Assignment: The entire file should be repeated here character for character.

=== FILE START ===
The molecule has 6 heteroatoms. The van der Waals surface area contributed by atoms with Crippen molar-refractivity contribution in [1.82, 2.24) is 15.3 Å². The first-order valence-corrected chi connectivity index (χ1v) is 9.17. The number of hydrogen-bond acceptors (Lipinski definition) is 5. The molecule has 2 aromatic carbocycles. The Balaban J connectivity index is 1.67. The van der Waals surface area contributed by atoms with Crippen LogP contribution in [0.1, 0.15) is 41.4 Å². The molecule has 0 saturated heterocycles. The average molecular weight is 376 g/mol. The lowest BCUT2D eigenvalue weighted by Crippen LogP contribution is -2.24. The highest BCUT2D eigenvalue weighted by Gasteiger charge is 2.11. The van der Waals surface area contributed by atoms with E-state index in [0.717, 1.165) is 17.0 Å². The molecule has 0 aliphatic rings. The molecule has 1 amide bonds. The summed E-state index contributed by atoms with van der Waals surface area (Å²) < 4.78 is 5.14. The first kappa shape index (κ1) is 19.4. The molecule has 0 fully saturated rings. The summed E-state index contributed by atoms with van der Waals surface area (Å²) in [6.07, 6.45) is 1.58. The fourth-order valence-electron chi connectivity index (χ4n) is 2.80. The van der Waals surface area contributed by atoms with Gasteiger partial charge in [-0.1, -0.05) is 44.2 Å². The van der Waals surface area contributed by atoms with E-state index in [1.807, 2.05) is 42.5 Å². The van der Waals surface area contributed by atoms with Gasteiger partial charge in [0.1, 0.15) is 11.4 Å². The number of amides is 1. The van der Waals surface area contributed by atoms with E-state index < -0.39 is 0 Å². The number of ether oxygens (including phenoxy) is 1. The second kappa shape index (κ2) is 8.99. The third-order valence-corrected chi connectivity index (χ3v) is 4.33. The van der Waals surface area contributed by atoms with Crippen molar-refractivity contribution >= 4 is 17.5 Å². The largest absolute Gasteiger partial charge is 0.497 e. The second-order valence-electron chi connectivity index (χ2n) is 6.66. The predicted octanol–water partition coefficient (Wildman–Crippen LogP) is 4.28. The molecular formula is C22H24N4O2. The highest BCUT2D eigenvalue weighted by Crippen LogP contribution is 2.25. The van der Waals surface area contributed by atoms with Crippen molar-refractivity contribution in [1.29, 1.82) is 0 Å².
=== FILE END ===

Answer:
The molecule has 6 heteroatoms. The van der Waals surface area contributed by atoms with Crippen molar-refractivity contribution in [1.82, 2.24) is 15.3 Å². The first-order valence-corrected chi connectivity index (χ1v) is 9.17. The number of hydrogen-bond acceptors (Lipinski definition) is 5. The molecule has 2 aromatic carbocycles. The Balaban J connectivity index is 1.67. The van der Waals surface area contributed by atoms with Crippen LogP contribution in [0.1, 0.15) is 41.4 Å². The molecule has 0 saturated heterocycles. The average molecular weight is 376 g/mol. The lowest BCUT2D eigenvalue weighted by Crippen LogP contribution is -2.24. The highest BCUT2D eigenvalue weighted by Gasteiger charge is 2.11. The van der Waals surface area contributed by atoms with E-state index in [0.717, 1.165) is 17.0 Å². The molecule has 0 aliphatic rings. The molecule has 1 amide bonds. The summed E-state index contributed by atoms with van der Waals surface area (Å²) < 4.78 is 5.14. The first kappa shape index (κ1) is 19.4. The molecule has 0 fully saturated rings. The summed E-state index contributed by atoms with van der Waals surface area (Å²) in [6.07, 6.45) is 1.58. The fourth-order valence-electron chi connectivity index (χ4n) is 2.80. The van der Waals surface area contributed by atoms with Gasteiger partial charge in [-0.1, -0.05) is 44.2 Å². The van der Waals surface area contributed by atoms with E-state index in [1.807, 2.05) is 42.5 Å². The van der Waals surface area contributed by atoms with Gasteiger partial charge in [0.1, 0.15) is 11.4 Å². The number of amides is 1. The van der Waals surface area contributed by atoms with E-state index < -0.39 is 0 Å². The number of ether oxygens (including phenoxy) is 1. The second kappa shape index (κ2) is 8.99. The third-order valence-corrected chi connectivity index (χ3v) is 4.33. The van der Waals surface area contributed by atoms with Crippen molar-refractivity contribution >= 4 is 17.5 Å². The largest absolute Gasteiger partial charge is 0.497 e. The second-order valence-electron chi connectivity index (χ2n) is 6.66. The predicted octanol–water partition coefficient (Wildman–Crippen LogP) is 4.28. The molecular formula is C22H24N4O2. The highest BCUT2D eigenvalue weighted by Crippen LogP contribution is 2.25. The van der Waals surface area contributed by atoms with Crippen molar-refractivity contribution in [1.29, 1.82) is 0 Å².